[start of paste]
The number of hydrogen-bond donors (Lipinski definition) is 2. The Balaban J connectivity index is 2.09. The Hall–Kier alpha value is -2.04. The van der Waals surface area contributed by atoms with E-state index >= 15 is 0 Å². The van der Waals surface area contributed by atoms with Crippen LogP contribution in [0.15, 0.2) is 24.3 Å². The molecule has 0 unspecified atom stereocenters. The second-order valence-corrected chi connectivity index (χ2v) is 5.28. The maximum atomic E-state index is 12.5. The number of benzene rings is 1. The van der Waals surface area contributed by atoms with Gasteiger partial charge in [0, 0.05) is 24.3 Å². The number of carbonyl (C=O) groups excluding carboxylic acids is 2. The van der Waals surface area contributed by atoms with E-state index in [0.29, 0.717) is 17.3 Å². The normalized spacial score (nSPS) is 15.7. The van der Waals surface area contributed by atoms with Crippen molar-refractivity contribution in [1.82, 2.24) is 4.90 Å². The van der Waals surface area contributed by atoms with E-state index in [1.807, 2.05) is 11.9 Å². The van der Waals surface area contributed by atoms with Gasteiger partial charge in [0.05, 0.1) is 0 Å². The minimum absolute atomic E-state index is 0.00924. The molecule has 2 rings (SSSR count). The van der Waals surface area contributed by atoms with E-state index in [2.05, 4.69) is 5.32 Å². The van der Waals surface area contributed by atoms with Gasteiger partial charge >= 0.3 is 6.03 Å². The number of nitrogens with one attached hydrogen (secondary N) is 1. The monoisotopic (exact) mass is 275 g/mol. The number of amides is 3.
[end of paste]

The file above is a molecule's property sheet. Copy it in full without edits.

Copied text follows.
The number of hydrogen-bond donors (Lipinski definition) is 2. The Balaban J connectivity index is 2.09. The Hall–Kier alpha value is -2.04. The van der Waals surface area contributed by atoms with E-state index >= 15 is 0 Å². The van der Waals surface area contributed by atoms with Crippen LogP contribution in [0.15, 0.2) is 24.3 Å². The molecule has 0 unspecified atom stereocenters. The second-order valence-corrected chi connectivity index (χ2v) is 5.28. The maximum atomic E-state index is 12.5. The number of benzene rings is 1. The van der Waals surface area contributed by atoms with Gasteiger partial charge in [0, 0.05) is 24.3 Å². The number of carbonyl (C=O) groups excluding carboxylic acids is 2. The van der Waals surface area contributed by atoms with E-state index in [0.29, 0.717) is 17.3 Å². The normalized spacial score (nSPS) is 15.7. The van der Waals surface area contributed by atoms with Crippen molar-refractivity contribution in [1.82, 2.24) is 4.90 Å². The van der Waals surface area contributed by atoms with E-state index in [1.807, 2.05) is 11.9 Å². The van der Waals surface area contributed by atoms with Gasteiger partial charge in [0.05, 0.1) is 0 Å². The minimum absolute atomic E-state index is 0.00924. The molecule has 2 rings (SSSR count). The van der Waals surface area contributed by atoms with E-state index in [2.05, 4.69) is 5.32 Å². The van der Waals surface area contributed by atoms with Gasteiger partial charge >= 0.3 is 6.03 Å². The number of nitrogens with one attached hydrogen (secondary N) is 1. The monoisotopic (exact) mass is 275 g/mol. The number of amides is 3.